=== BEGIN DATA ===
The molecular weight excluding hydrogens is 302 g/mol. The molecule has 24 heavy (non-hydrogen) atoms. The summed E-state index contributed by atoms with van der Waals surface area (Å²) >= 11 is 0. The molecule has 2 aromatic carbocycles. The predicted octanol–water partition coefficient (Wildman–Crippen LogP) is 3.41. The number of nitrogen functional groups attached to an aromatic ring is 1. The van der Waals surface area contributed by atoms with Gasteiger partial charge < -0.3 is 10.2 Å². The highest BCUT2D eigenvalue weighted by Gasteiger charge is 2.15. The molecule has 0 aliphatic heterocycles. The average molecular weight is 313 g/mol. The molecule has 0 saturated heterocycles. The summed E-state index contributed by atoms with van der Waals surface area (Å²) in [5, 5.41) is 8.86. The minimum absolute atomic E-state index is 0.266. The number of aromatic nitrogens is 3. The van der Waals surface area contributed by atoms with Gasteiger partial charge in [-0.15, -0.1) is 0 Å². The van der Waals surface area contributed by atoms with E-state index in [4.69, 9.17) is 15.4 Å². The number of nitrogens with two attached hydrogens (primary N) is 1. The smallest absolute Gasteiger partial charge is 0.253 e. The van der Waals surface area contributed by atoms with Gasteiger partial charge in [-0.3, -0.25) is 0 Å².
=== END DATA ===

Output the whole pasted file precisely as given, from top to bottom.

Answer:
The molecular weight excluding hydrogens is 302 g/mol. The molecule has 24 heavy (non-hydrogen) atoms. The summed E-state index contributed by atoms with van der Waals surface area (Å²) >= 11 is 0. The molecule has 2 aromatic carbocycles. The predicted octanol–water partition coefficient (Wildman–Crippen LogP) is 3.41. The number of nitrogen functional groups attached to an aromatic ring is 1. The van der Waals surface area contributed by atoms with Gasteiger partial charge < -0.3 is 10.2 Å². The highest BCUT2D eigenvalue weighted by Gasteiger charge is 2.15. The molecule has 0 aliphatic heterocycles. The average molecular weight is 313 g/mol. The molecule has 0 saturated heterocycles. The summed E-state index contributed by atoms with van der Waals surface area (Å²) in [5, 5.41) is 8.86. The minimum absolute atomic E-state index is 0.266. The number of aromatic nitrogens is 3. The van der Waals surface area contributed by atoms with Gasteiger partial charge in [-0.15, -0.1) is 0 Å². The van der Waals surface area contributed by atoms with E-state index in [4.69, 9.17) is 15.4 Å². The number of nitrogens with two attached hydrogens (primary N) is 1. The smallest absolute Gasteiger partial charge is 0.253 e. The van der Waals surface area contributed by atoms with Gasteiger partial charge in [-0.3, -0.25) is 0 Å².